From: House Committee on Science, Space, and Technology
Posted: Friday, April 2, 2004
Chairman Rohrabacher, members of the committee, ladies and gentlemen: Thank you for the invitation to talk about issues regarding lunar science and lunar resources. Today, I wish to address one topic in each. First, we are beginning to understand that lunar science is important because the Moon contains clues to the earliest history of Earth, perhaps even of the start of life on Earth. Second, there are aspects of fundamental lunar science that we need to understand better to be able to assess whether it would be worthwhile to try to exploit the Moon for certain resources that might be used on Earth. In specific example of helium-3, while it is clear that it is a prodigious undertaking, we need more information to know the real magnitude of the task.
The first evidence of life on Earth comes in rocks that are approximately 3.8 billion years old. The evidence is ambiguous, and it is unlikely that we will be able to use terrestrial rocks to learn much more about what was happening then, or earlier, because there are so few rocks this old or older. Could we use the Moon to understand what was going on on Earth?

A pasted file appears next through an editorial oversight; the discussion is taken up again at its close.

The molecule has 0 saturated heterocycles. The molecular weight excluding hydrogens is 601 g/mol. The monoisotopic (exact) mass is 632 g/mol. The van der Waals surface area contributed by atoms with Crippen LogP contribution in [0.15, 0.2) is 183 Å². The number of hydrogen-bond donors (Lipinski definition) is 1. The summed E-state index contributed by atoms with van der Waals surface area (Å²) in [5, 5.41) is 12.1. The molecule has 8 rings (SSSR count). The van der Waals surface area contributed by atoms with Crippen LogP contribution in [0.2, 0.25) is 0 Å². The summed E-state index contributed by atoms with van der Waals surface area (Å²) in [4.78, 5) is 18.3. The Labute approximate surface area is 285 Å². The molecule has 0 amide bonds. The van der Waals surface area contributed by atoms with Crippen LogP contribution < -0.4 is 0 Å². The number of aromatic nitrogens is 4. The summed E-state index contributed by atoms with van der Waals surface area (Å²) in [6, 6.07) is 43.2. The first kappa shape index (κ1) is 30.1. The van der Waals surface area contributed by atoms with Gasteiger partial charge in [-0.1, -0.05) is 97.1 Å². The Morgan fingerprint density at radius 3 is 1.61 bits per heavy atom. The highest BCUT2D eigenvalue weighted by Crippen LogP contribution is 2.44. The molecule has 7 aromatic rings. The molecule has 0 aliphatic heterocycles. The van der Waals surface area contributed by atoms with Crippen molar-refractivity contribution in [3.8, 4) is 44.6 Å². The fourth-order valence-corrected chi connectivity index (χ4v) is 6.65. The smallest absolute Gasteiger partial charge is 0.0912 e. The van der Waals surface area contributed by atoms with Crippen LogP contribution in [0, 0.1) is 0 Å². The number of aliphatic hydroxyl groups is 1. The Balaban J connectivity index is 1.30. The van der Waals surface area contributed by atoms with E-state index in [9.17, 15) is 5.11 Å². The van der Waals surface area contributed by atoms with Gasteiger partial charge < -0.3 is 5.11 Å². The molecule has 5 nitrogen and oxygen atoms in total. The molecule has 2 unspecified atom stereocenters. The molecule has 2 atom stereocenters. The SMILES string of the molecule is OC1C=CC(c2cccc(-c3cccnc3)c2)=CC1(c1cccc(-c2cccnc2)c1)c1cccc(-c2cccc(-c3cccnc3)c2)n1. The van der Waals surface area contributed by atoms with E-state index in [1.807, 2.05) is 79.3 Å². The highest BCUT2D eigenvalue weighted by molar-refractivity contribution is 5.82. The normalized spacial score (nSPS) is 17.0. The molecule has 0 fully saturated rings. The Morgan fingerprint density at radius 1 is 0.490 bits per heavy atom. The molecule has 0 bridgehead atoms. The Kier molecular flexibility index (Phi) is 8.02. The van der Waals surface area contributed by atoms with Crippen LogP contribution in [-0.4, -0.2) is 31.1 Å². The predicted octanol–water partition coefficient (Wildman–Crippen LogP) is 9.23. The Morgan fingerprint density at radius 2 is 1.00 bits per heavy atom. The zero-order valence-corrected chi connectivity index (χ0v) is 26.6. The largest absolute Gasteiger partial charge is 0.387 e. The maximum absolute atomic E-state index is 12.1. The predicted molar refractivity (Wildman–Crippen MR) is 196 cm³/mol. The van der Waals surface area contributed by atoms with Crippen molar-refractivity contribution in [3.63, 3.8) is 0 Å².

The large circular dark features on the Moon that we see from Earth are dark lava flows that fill basins, which were formed by impacts larger than any that have occurred on Earth in the last three billion years. Perhaps surprisingly, analysis of the rocks returned by the Apollo program showed that the vast majority of impact-derived rocks are roughly the same age, between 3.8 and 4.0 billion years old. Few are younger than 3.8 billion years old; none are older than 4.0 billion. Although a number of rocks older than 4.0 billion years were brought back, extending back to the age of the Moon itself nearly 4.5 billion years ago, none of the older rocks were the types formed in large impacts.
Two possibilities have been suggested to explain the tight clustering in ages of the impact rocks from the Apollo collection. One is that the Moon actually had not had many, if any, large impacts in the previous 0.5 billion years, and then had a cataclysmic bombardment. The biggest problem with the idea of a late cataclysm is that we do not understand where the objects causing the bombardment could have been stored for that length of time before suddenly being released on the inner Solar System. The other possibility suggested is that there were many large impacts all along, but the rocks formed in the earlier impacts were all destroyed in the final few impacts, the terminal portion of this heavy bombardment. The biggest problem with the idea of a terminal heavy bombardment is the difficulty with destroying the old rocks produced in impacts while leaving intact many other rocks formed in that same period.